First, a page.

1. Babies Should Sleep on Their Backs Always place your baby on his or her back to sleep, for naps and at night. The back sleep position is the safest and every sleep time counts. The annual incidence of SIDS has decreased by more than 50 percent since 1992, when the American Academy of Pediatrics (AAP) began recommending the back as the best sleep position. It is OK to place your baby on his or her stomach when the baby is awake and an adult is watching. This stomach positioning, commonly known as “tummy time,” will help your baby’s head, neck and shoulder muscles get stronger while preventing flattening of the back of his head. But remember, “stomach to play, back to sleep” is best for babies. No one as yet clearly understands why sleep position has such an effect, but we know that it does. 14 • Augusta Family | October 2011

2. Close (but Separate) Sleep

4. Firm, Gap-Free and Without Soft Objects

Keep your baby’s sleep area close to but separate from where you sleep. It is beneficial for your infant to sleep in the same room as you but not in the same bed. Co-sleeping poses some risk to the baby because a parent or sibling could roll over during sleep and suffocate the child. If you bring your baby to bed with you to breastfeed, the AAP recommends that you put your baby back in a separate sleep area, such as a bassinet, crib, cradle or an infant bed that attaches to an adult bed when finished.

Place your baby on a firm sleep surface free of soft objects. A safety-approved crib mattress, covered by a fitted sheet, is recommended. There should be no gaps larger than two fingerbreadths between the sides of the crib and the mattress. To avoid suffocation, do not place your baby to sleep on pillows, quilts, sheepskins or other soft surfaces. Also, keep fluffy soft objects, toys and loose bedding out of your baby’s sleep area. Stuffed animals and heirloom blankets are nice to have, but they don’t belong in the crib with a baby. Bumper pads could also do more harm than good. If you use them, make sure to secure them to the slats of the crib wherever possible.

3. Proper Assembly Required Proper assembly of baby’s bed is paramount. The safest place for a child is in a fully functional, properly assembled crib, bassinet, cradle or playpen. Follow the instructions provided and make sure that every component included is used. Parents are urged to closely inspect the hardware and stability of their cribs regularly to ensure all parts are in place and secure when assembling and re-assembling cribs. If you are not sure, call the manufacturer for assistance. Furthermore, cribs with dropdown sides no longer meet federal safety standards and should not be used. If you have one, contact the manufacturer to see if they offer a repair kit.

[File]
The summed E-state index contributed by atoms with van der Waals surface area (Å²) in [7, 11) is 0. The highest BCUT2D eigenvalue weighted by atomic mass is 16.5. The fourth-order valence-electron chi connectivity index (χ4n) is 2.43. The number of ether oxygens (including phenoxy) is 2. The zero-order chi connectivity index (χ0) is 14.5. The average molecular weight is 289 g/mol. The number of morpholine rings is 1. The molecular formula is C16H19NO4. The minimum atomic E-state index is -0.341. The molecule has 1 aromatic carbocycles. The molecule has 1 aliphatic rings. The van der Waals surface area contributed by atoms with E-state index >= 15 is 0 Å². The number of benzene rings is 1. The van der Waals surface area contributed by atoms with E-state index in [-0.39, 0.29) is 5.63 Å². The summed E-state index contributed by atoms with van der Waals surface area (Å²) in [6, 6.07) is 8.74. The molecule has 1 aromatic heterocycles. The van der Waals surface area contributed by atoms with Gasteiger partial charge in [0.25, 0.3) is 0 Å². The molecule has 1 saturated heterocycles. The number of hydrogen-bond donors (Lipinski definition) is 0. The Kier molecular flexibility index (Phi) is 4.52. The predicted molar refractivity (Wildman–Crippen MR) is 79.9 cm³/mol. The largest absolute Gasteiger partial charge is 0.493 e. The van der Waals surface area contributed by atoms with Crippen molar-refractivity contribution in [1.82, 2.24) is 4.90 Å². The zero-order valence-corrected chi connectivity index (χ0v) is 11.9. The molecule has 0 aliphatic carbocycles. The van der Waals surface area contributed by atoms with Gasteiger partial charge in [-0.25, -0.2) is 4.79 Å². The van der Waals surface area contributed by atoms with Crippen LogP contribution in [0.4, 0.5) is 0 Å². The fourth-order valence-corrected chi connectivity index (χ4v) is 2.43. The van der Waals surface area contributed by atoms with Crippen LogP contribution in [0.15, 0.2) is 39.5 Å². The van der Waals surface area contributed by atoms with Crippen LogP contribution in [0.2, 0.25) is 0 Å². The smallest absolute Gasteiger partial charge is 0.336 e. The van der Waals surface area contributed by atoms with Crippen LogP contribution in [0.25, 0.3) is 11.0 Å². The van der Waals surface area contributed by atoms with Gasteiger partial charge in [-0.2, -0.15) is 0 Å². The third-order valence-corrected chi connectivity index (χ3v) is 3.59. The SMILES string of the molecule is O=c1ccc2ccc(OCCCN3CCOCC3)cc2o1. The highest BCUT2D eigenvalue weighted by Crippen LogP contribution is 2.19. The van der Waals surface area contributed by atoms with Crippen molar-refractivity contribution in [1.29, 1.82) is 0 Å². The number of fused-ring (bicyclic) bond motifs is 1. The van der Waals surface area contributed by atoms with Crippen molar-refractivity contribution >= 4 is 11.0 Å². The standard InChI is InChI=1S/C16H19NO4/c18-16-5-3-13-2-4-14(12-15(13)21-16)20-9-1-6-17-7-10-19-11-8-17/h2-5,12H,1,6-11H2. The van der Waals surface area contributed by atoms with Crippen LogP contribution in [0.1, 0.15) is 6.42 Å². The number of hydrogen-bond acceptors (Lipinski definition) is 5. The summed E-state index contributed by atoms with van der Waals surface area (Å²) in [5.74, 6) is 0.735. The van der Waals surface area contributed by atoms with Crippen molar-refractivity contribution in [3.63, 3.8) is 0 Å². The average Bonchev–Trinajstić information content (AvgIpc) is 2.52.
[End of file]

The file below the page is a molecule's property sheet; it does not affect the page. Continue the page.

5. A New Crib Is Best Do not use old, broken or modified cribs. These beds could pose many dangers. Infants can strangle to death if their bodies pass through gaps between loose components or broken slats while their heads remain trapped. If a standard (12-ounce) soda can will fit through the slats or other baby-accessible openings in the crib structure, then the crib is unsafe and should not be used.

Furthermore, never place a crib near a window with blinds or curtain cords to prevent strangulation. Federal safety regulations exist for these products, but realize that many products are approved only to be recalled later. Just because something is “approved” does not mean it is a safe product. As always, use your judgment.

until breastfeeding is firmly established before introducing the pacifier. Don’t ever force the infant to take a pacifier, however. Often, at one month, a baby cannot keep one in the mouth very well anyway.

6. Beware of False Safety Claims

Do not allow smoking around your baby or your baby’s environment. Smoking, both maternal and environmental (second-hand smoke), has been shown to be a risk factor for SIDS. Most recently, third-hand smoke—the kind that can linger on clothes, bedding and upholstery, the “I never smoke around my child” smoke—has been found to be harmful to newborns. Keep your baby’s environment smoke-free and quit if you’re smoking. If necessary, seek help to quit.

Avoid products that claim to reduce the risk of SIDS. Most have not been tested for effectiveness or safety. In addition, do not use home monitors to reduce the risk of SIDS as they have never been shown to decrease the rate of SIDS in the infant population. Home monitors can be effective tools to help you hear when your baby wakes, but they are not a substitute for supervision. If you have questions about using monitors, talk to your pediatrician.

7. Pacifiers May Reduce SIDS Risk Try using a clean, dry pacifier when placing your baby down to sleep. Research suggests that the sucking action performed as the baby is falling asleep may help reduce the baby’s risk for SIDS. Breastfeeding has been shown to reduce the rate of SIDS as well. If you are breastfeeding your baby, it is recommended to wait until your baby is one month old or

8. Be Smoke Free

9. Keep Them Cool Do not let your baby overheat during sleep. Dress your baby in light sleep clothing and keep the room at a temperature of about 68 to 75 degrees Fahrenheit. If you are comfortable in short-sleeved pajamas, then your baby will be too. Use sleep clothing, such as a long-sleeved, one-piece sleeper or a sleep sack during the cooler months. Sleep sacks are specially designed to be safely worn by infants in lieu of a blanket.